Friction between adult children and a new romantic partner can do a lot of damage. Here’s how to make sure it doesn’t.
Why isn’t my child happy for me?
It’s a question often asked by parents who find love with a new partner in later life. Friction stemming from the couple’s adult children—his, hers, or both—has been a continuous thread in my years of research studying family and romantic relationships among older adults.
Most therapists say that when newly formed older couples come to them for help, it is usually because they are having trouble with their adult children on at least one side. And in the worst cases, hostile children can become a destructive force.
None of this is surprising. Parent-child relationships are primal, complex, and steeped in histories that long predate late-blooming romances. In the luckiest cases, the kids will instantly like and welcome a new partner. But many can feel ambivalent, suspicious, or even angry about a parent’s new partner.
What follows are seven guidelines that can help later-life couples, and their families, achieve the best possible outcome.
1. Dispel your children’s anxieties about losing an inheritance
Maybe you think what you plan to do with your money is none of your kids’ business. But you can bet they care. And you can remove one source of potential friction between your kids and your new love by documenting your intentions and letting everyone know.
Signing a prenuptial or postnup agreement can ensure that your children get your assets, says Tammy A. Weber, an elder-law lawyer at Marshall, Parker & Weber in Williamsport, Pa. Another option is creating an irrevocable trust with your children as trustees. Whatever you decide, have a meeting with your attorney, accountant, children, and new partner, where you lay it all out and address everyone’s concerns.
2. Limit your expectations about “blending”
Start with this premise: We’re all adults. The “kids,” whether 20 or 50, have had mothers and fathers. They now have their own lives. Your dream of being paternal or maternal to the stepchildren? It could happen, but it isn’t likely.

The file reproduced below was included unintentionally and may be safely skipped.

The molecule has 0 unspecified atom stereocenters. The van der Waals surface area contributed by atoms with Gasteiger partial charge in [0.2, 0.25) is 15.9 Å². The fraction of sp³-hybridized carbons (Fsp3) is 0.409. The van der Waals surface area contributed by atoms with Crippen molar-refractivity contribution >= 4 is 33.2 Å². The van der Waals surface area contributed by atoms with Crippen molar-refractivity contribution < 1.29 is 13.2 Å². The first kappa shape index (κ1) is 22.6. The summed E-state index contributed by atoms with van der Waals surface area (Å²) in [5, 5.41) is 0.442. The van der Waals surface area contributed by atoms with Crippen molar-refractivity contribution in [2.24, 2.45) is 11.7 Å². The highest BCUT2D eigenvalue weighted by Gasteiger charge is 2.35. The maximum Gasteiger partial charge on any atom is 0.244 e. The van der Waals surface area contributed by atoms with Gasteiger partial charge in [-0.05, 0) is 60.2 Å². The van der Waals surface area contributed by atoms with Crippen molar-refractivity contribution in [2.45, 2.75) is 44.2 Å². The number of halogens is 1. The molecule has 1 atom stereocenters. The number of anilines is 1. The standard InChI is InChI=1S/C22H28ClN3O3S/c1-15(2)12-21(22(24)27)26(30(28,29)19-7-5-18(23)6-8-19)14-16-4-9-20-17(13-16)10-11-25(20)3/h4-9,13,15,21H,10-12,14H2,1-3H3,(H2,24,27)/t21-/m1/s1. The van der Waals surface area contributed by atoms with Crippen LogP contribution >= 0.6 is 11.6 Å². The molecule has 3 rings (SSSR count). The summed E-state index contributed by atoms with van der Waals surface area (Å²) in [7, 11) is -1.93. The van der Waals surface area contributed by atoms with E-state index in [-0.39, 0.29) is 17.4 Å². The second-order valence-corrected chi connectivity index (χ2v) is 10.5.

Are you sad because your children don’t see how great your new partner is? Maybe they will see with time. Maybe not. What matters is that you and your partner each see how wonderful the other is.
Go slow with your stepchildren. Be friendly, but make no assumptions. Eventually, a relationship might evolve. As one 79-year-old widow told me, “I didn’t expect his kids to love me or even like me. Later his daughter said, ‘You didn’t push, and I got to know you over time and get comfortable with you.’ ”
3. Whatever your children’s ages, listen to their feelings
A 60-year old man feels crushed when his 85-year-old dad skips Christmas dinner to take his girlfriend to Paris. Ridiculous? Not really. A son is a son forever. You are a parent forever. Do not take the attitude: You’re a grown-up; get over it.
Understand that bringing in a new love will change things for your children, and change often means loss. Encourage them to say what they feel, what they fear. If they speak of jealousy or feeling sidelined, try to empathize. Tell them you’ll spend time alone with them, then make it happen. And speak to them adult-to-adult about your need for love and companionship.
4. Talk through the conflicts that can arise from divided loyalties
You want to please both your mate and your child, but that’s often not possible. The conflict can be minor: being forced to choose between babysitting for your daughter or having an intimate dinner with your mate. Explain to each how you feel. Live with a little discomfort.